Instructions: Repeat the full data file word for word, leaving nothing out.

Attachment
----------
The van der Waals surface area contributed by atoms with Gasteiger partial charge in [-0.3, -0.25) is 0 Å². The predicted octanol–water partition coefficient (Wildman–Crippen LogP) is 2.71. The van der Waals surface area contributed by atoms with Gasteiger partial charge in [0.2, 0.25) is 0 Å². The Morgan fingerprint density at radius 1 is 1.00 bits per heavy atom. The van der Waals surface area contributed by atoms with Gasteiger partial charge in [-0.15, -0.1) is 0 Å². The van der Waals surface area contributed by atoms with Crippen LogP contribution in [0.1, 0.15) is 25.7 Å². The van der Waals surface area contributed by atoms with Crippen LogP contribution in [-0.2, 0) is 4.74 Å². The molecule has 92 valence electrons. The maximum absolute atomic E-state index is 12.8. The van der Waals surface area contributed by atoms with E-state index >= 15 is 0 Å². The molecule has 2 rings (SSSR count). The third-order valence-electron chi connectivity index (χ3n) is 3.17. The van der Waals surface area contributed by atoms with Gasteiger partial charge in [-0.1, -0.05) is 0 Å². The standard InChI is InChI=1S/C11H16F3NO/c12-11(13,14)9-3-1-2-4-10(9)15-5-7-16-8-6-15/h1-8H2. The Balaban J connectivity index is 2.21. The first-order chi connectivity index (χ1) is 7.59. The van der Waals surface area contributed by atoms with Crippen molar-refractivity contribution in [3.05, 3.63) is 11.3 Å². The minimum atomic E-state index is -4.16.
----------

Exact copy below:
The van der Waals surface area contributed by atoms with Gasteiger partial charge in [-0.3, -0.25) is 0 Å². The predicted octanol–water partition coefficient (Wildman–Crippen LogP) is 2.71. The van der Waals surface area contributed by atoms with Gasteiger partial charge in [0.2, 0.25) is 0 Å². The Morgan fingerprint density at radius 1 is 1.00 bits per heavy atom. The van der Waals surface area contributed by atoms with Gasteiger partial charge in [-0.15, -0.1) is 0 Å². The van der Waals surface area contributed by atoms with Crippen LogP contribution in [0.1, 0.15) is 25.7 Å². The van der Waals surface area contributed by atoms with Crippen LogP contribution in [-0.2, 0) is 4.74 Å². The molecule has 92 valence electrons. The maximum absolute atomic E-state index is 12.8. The van der Waals surface area contributed by atoms with E-state index >= 15 is 0 Å². The molecule has 2 rings (SSSR count). The third-order valence-electron chi connectivity index (χ3n) is 3.17. The van der Waals surface area contributed by atoms with Gasteiger partial charge in [-0.1, -0.05) is 0 Å². The standard InChI is InChI=1S/C11H16F3NO/c12-11(13,14)9-3-1-2-4-10(9)15-5-7-16-8-6-15/h1-8H2. The Balaban J connectivity index is 2.21. The first-order chi connectivity index (χ1) is 7.59. The van der Waals surface area contributed by atoms with Crippen molar-refractivity contribution in [3.05, 3.63) is 11.3 Å². The minimum atomic E-state index is -4.16.